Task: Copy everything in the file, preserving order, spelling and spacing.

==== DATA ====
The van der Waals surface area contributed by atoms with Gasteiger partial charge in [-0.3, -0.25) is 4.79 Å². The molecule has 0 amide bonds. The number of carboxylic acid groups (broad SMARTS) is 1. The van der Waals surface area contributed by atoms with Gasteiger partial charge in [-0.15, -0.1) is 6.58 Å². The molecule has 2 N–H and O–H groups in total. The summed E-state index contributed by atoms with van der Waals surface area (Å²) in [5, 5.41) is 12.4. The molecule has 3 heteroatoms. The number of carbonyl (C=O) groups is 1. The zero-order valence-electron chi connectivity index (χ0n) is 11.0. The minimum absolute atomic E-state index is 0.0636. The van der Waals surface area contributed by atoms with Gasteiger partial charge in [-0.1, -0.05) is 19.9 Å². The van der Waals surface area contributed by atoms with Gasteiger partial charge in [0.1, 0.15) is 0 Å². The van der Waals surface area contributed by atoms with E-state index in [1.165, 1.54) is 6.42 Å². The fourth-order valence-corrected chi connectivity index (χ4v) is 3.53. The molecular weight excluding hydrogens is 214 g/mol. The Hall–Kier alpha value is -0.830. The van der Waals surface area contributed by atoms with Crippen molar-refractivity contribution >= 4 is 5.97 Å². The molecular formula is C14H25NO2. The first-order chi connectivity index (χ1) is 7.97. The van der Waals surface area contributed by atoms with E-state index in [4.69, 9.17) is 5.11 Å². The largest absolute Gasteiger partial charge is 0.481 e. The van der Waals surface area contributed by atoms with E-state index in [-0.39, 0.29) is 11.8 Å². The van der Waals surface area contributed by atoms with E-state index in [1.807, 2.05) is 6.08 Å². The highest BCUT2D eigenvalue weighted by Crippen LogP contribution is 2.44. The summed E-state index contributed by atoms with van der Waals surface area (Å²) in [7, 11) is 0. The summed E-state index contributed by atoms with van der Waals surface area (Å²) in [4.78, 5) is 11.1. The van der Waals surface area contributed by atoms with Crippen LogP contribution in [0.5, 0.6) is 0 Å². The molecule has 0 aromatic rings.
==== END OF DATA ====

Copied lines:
The van der Waals surface area contributed by atoms with Gasteiger partial charge in [-0.3, -0.25) is 4.79 Å². The molecule has 0 amide bonds. The number of carboxylic acid groups (broad SMARTS) is 1. The van der Waals surface area contributed by atoms with Gasteiger partial charge in [-0.15, -0.1) is 6.58 Å². The molecule has 2 N–H and O–H groups in total. The summed E-state index contributed by atoms with van der Waals surface area (Å²) in [5, 5.41) is 12.4. The molecule has 3 heteroatoms. The number of carbonyl (C=O) groups is 1. The zero-order valence-electron chi connectivity index (χ0n) is 11.0. The minimum absolute atomic E-state index is 0.0636. The van der Waals surface area contributed by atoms with Gasteiger partial charge in [-0.1, -0.05) is 19.9 Å². The van der Waals surface area contributed by atoms with Gasteiger partial charge in [0.1, 0.15) is 0 Å². The van der Waals surface area contributed by atoms with E-state index in [1.165, 1.54) is 6.42 Å². The fourth-order valence-corrected chi connectivity index (χ4v) is 3.53. The molecular weight excluding hydrogens is 214 g/mol. The Hall–Kier alpha value is -0.830. The van der Waals surface area contributed by atoms with Crippen molar-refractivity contribution >= 4 is 5.97 Å². The molecular formula is C14H25NO2. The first-order chi connectivity index (χ1) is 7.97. The van der Waals surface area contributed by atoms with E-state index in [4.69, 9.17) is 5.11 Å². The largest absolute Gasteiger partial charge is 0.481 e. The van der Waals surface area contributed by atoms with E-state index in [-0.39, 0.29) is 11.8 Å². The van der Waals surface area contributed by atoms with E-state index in [1.807, 2.05) is 6.08 Å². The highest BCUT2D eigenvalue weighted by Crippen LogP contribution is 2.44. The summed E-state index contributed by atoms with van der Waals surface area (Å²) in [7, 11) is 0. The summed E-state index contributed by atoms with van der Waals surface area (Å²) in [4.78, 5) is 11.1. The van der Waals surface area contributed by atoms with Crippen LogP contribution in [0.5, 0.6) is 0 Å². The molecule has 0 aromatic rings.